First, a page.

My curiosity peaked around this time, and I tried to learn more and more; Property Hub was one of the free tools I used the most. I never took the plunge into property myself, though, until 2019 when I bought a flat by making the most of the HTB ISA and a 5% deposit. This was when I first personally experienced some of the issues Kotini is solving. Still, it wasn't until last year, when I started looking to buy a home with my partner Chloe, that I experienced the problems for a second time and decided to make Kotini a reality.

Should more be done to encourage young people into property? And young entrepreneurs more generally?

Yes, they're both hidden careers, and both have huge potential to offer people true job satisfaction and financial freedom, particularly in the case of entrepreneurship, where everyone has a chance to work on their passions.

I'm a step removed now because I've been out of the education system for the last ten years, but there was never any talk of property or entrepreneurship when I was in school. You have to stumble across it.

For me, entrepreneurship came naturally as I'm a curious person and every problem is an opportunity, but for most, any inkling of entrepreneurship is drowned out by the narrative pushed by the education system that a 9-5 is the best fit for everyone.

Lots is being done to change this though; the Innovate UK’s Young Innovators Award and Prince’s Trust partnership is one great example.

If you could wave your magic wand and make one change to the property market tomorrow, what would it be?

Ignoring the obvious (putting Kotini in the hands of every would-be homebuyer...), I'd say making homeownership more accessible. You have those who give the most to our communities like nurses, teachers and charity workers struggling to get on the ladder, and I don't think that's fair. This is more pie in the sky dreaming as I'd have no real idea of how to make this happen.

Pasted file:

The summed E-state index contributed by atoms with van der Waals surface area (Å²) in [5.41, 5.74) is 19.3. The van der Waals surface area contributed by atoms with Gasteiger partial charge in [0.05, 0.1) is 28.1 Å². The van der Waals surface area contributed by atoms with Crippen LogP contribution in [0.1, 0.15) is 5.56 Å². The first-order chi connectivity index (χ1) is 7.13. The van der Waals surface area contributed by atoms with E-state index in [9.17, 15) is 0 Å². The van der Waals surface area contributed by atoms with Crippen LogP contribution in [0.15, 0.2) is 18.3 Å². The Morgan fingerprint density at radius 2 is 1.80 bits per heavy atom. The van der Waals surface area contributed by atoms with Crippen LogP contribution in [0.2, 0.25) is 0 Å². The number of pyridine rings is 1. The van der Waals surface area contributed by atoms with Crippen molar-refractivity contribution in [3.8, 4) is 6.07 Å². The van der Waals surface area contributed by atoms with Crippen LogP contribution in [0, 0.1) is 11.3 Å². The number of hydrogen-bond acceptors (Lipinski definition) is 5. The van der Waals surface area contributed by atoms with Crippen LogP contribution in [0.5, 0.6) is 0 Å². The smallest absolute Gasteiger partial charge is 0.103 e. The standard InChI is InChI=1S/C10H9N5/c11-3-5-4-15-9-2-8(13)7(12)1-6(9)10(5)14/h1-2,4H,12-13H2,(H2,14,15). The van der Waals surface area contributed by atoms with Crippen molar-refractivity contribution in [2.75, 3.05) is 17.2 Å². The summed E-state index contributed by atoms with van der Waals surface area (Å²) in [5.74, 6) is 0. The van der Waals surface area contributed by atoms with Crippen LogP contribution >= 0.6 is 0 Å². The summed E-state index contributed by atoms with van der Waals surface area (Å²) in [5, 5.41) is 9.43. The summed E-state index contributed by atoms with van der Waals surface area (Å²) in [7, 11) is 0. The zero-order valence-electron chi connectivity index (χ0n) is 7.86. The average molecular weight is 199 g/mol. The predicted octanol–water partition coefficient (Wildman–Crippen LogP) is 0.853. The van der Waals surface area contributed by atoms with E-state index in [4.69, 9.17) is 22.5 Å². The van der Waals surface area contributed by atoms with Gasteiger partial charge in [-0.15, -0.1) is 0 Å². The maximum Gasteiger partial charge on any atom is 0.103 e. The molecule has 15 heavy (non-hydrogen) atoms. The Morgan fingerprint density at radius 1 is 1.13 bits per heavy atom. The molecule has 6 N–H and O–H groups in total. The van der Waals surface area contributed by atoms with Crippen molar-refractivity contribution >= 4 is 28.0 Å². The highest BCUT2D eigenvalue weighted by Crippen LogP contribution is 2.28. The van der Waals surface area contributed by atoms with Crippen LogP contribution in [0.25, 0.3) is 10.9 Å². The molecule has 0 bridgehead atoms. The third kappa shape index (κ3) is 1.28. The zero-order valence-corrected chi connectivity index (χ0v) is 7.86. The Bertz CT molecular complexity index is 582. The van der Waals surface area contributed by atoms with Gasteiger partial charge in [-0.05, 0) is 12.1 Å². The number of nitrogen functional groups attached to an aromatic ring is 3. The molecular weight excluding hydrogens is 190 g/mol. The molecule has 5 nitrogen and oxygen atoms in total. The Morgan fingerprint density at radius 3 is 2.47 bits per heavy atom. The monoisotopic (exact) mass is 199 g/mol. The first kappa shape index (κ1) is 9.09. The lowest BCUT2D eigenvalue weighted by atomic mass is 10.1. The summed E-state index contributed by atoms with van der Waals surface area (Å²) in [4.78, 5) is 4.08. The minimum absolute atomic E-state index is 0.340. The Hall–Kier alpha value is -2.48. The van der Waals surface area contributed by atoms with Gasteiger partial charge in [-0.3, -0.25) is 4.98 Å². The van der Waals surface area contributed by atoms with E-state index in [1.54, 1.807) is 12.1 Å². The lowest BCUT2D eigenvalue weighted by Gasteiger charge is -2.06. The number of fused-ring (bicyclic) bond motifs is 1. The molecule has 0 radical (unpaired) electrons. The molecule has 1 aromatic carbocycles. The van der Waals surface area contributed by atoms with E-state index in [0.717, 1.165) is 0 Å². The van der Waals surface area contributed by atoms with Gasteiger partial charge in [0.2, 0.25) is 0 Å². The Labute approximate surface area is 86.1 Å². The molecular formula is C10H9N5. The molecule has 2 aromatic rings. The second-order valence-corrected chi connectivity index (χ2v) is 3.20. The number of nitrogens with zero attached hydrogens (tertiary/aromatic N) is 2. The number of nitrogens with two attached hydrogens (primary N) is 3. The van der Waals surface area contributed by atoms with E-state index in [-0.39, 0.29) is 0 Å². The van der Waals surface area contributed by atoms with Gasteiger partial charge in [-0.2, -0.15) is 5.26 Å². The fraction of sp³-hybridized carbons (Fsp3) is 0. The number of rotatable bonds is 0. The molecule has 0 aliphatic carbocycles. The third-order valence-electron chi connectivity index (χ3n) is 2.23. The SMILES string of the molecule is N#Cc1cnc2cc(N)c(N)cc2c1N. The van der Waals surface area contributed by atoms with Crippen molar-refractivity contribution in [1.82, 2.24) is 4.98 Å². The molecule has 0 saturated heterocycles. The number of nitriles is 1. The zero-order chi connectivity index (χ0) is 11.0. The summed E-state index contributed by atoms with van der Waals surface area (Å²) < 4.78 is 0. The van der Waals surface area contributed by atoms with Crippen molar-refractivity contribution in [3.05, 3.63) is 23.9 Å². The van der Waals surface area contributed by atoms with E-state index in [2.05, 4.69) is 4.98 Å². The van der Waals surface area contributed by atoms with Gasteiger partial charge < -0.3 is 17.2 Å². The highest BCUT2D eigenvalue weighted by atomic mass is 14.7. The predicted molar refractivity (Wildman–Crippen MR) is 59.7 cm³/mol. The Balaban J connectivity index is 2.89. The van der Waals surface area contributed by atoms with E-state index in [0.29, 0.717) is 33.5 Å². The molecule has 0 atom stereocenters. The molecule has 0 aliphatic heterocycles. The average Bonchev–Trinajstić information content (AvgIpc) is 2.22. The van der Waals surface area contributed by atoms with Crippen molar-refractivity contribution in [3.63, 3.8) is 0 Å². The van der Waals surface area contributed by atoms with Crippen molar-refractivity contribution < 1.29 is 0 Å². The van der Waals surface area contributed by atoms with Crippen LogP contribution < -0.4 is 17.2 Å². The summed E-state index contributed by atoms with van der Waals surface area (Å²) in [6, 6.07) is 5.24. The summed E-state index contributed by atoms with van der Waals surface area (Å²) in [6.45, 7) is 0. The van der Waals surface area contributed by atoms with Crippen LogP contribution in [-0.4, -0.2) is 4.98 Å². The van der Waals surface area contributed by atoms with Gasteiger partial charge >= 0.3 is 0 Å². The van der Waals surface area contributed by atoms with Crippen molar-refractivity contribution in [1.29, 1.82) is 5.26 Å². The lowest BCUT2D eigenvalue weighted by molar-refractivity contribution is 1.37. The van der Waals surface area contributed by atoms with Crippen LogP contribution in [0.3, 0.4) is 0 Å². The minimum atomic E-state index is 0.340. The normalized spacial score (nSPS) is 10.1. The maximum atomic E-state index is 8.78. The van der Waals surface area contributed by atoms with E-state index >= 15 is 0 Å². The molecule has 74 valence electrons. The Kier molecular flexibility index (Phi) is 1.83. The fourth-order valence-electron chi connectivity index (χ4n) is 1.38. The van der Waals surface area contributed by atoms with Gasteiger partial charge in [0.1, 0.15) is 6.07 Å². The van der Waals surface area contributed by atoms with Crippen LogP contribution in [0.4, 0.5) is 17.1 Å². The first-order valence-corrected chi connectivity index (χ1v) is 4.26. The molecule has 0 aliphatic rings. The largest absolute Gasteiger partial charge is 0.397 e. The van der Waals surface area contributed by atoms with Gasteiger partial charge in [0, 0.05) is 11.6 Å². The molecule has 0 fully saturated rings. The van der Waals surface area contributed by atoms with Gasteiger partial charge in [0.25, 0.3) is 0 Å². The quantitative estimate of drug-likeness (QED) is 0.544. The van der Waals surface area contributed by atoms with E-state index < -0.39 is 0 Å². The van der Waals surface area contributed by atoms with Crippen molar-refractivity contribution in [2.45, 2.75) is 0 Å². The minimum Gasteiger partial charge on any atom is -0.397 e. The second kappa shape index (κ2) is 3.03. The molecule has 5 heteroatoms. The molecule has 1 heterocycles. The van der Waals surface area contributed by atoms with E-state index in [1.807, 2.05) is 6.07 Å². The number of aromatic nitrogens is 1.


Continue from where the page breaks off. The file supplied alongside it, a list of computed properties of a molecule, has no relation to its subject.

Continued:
A more realistic wave of the wand would be increasing the standardisation in the property industry. There are parts of the process that don't make sense. For example, it should be standard practice for sellers to complete property searches and conveyancers sale questionnaires before listing, not after an offer is accepted. Minor changes like this, small enhancements and standardisation could smoothen out the home buying process.

If you’re an inspiring young innovator, check out how Innovate UK could support you here: https://ktn-uk.org/programme/young-innovators/

  • icon

    More middleman crap that no-one actually needs, solving a problem that no-one actually had until mass media marketing told them they had it (and can be solved with a spread sheet anyway) that will be over inflated by ignorant investors and most likely make the founder, yet no-one else, wealthy.

    When did businesses stop even trying to add marketplace value in this country?